Imperial Jade Chime


Imperial Jade Chime



Shaped like an inverted “L” resembling a carpenter’s square, this slab of green nephrite is known as a qing, a stone chime, or lithophone. Inscriptions along with the edge date this chime to the 29th year of the reign of the Qianlong emperor, equivalent to 1764 CE, and identify the pitch as taicou. This musical instrument is thus the seventh among a set of 16 imperial stone chimes. Suspended on a rack in two rows of eight each, the chimes made harmonious sounds when struck with a wooden beater and were complemented by a set of bronze bells of similar number. Bells and chimes once played an important musical role in the court rituals of the Qing dynasty.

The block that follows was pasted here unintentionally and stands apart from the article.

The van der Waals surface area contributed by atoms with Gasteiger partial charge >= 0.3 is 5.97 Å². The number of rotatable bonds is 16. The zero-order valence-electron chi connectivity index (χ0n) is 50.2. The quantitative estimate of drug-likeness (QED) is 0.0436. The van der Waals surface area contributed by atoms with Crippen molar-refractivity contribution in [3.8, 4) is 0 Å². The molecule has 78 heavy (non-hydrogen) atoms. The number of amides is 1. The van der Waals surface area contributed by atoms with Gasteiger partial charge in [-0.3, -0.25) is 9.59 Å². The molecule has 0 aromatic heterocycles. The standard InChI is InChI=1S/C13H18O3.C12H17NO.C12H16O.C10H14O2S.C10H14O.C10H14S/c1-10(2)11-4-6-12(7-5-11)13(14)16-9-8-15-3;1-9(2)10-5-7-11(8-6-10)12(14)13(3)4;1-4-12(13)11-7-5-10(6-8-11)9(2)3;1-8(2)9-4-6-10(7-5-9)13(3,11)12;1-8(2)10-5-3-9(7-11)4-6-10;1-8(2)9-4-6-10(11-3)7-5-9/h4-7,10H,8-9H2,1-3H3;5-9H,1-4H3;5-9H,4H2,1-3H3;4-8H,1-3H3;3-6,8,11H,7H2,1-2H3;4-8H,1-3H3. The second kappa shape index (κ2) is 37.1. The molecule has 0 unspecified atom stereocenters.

The qing, identical front, and back, is decorated with a gold lacquer painting of two imperial five-clawed dragons contending for the flaming pearl among clouds. A suspension hole is drilled through the flaming pearl, strung originally with a thick silk cord dyed in imperial yellow.
When China annexed the jade-producing Xinjiang province in the 18th century, large pieces of jade were mined from the mountains of Yarkand. This facilitated the production of larger objects, such as sets of jade chimes.
Sir Ratan Tata Art Collection


Chinese Art

Object Type

Musical Instrument


Dark green nephrite with gilt decoration


Qing period




1764 CE




H 89 cm, W 64 (at base) cm